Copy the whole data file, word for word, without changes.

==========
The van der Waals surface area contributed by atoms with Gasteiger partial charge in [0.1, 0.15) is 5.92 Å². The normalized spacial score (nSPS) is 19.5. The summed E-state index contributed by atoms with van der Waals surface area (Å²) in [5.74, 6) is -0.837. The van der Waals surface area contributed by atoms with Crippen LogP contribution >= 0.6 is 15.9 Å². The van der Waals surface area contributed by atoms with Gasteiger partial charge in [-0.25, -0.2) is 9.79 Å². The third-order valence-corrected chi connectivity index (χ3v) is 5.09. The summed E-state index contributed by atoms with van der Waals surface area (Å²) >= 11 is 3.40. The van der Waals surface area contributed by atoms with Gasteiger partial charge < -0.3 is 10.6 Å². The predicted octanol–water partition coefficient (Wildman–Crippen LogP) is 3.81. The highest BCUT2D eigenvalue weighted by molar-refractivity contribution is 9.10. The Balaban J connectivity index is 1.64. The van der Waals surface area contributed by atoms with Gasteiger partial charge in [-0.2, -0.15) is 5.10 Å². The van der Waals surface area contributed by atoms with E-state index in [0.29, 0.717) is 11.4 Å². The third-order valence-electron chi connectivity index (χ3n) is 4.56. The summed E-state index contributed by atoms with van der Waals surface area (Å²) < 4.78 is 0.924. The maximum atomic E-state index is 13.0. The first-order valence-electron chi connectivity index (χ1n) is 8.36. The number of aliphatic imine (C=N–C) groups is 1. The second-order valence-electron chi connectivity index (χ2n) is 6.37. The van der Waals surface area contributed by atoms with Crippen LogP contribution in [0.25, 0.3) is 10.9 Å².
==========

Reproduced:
The van der Waals surface area contributed by atoms with Gasteiger partial charge in [0.1, 0.15) is 5.92 Å². The normalized spacial score (nSPS) is 19.5. The summed E-state index contributed by atoms with van der Waals surface area (Å²) in [5.74, 6) is -0.837. The van der Waals surface area contributed by atoms with Crippen LogP contribution >= 0.6 is 15.9 Å². The van der Waals surface area contributed by atoms with Gasteiger partial charge in [-0.25, -0.2) is 9.79 Å². The third-order valence-corrected chi connectivity index (χ3v) is 5.09. The summed E-state index contributed by atoms with van der Waals surface area (Å²) >= 11 is 3.40. The van der Waals surface area contributed by atoms with Gasteiger partial charge < -0.3 is 10.6 Å². The predicted octanol–water partition coefficient (Wildman–Crippen LogP) is 3.81. The highest BCUT2D eigenvalue weighted by molar-refractivity contribution is 9.10. The Balaban J connectivity index is 1.64. The van der Waals surface area contributed by atoms with Gasteiger partial charge in [-0.2, -0.15) is 5.10 Å². The van der Waals surface area contributed by atoms with E-state index in [0.29, 0.717) is 11.4 Å². The third-order valence-electron chi connectivity index (χ3n) is 4.56. The summed E-state index contributed by atoms with van der Waals surface area (Å²) < 4.78 is 0.924. The maximum atomic E-state index is 13.0. The first-order valence-electron chi connectivity index (χ1n) is 8.36. The number of aliphatic imine (C=N–C) groups is 1. The second-order valence-electron chi connectivity index (χ2n) is 6.37. The van der Waals surface area contributed by atoms with Crippen LogP contribution in [0.25, 0.3) is 10.9 Å².